The Case for Being Bold: A New Agenda for Business in Improving STEM Education
On January 24, 2011, the U.S. Department of Education unveiled the results of the 2009 National Assessment of Educational Progress (NAEP) for science. The report shows that only 34% of fourth-graders, 30% of eighth-graders, and 21% of twelfth-graders were shown to be proficient in science. This comes shortly after the Programme for International Student Assessment (PISA) showed American students continuing to lag behind their international peers. For a nation that relies heavily upon technology and innovation for its economic strength, these reports underscore America's vulnerable standing as a world economic leader.
While there has been a steady supply of sensible proposals for improving STEM education, most leave largely undisturbed the organizing assumptions of schools designed to process the masses and educate the few. The familiar “nice guy” repertoire that the business community has long embraced—partnering with existing institutions to promote “best practices,” provide resources, and involve corporate supporters—offers some aid but is unlikely to deliver breakthrough improvement.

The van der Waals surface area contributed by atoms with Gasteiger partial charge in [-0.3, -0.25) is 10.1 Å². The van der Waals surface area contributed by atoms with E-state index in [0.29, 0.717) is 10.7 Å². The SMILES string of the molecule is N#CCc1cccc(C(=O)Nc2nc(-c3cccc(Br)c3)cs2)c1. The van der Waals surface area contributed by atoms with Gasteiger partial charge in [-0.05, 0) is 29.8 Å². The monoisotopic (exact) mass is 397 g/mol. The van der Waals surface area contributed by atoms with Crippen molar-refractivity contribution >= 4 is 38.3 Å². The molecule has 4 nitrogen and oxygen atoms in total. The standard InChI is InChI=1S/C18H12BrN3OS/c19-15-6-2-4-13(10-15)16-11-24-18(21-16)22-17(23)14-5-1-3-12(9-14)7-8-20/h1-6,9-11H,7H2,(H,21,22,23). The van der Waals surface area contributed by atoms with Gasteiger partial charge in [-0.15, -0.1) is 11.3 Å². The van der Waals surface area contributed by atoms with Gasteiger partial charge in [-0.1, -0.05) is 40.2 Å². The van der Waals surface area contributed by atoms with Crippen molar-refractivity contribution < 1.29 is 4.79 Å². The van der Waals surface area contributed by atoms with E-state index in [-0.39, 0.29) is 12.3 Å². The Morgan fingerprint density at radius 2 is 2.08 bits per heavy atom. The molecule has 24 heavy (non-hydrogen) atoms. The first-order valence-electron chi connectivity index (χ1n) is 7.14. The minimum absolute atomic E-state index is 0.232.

What will it take for business leaders to tackle the STEM challenge more ambitiously? Business leaders would do well to focus on specific key areas: taking full advantage of strengthened and streamlined academic standards; rethinking how teachers are hired, deployed, and prepared; and promoting new models of schooling that can facilitate STEM learning. In each case, business must push beyond the familiar talking points and challenge typical routines.
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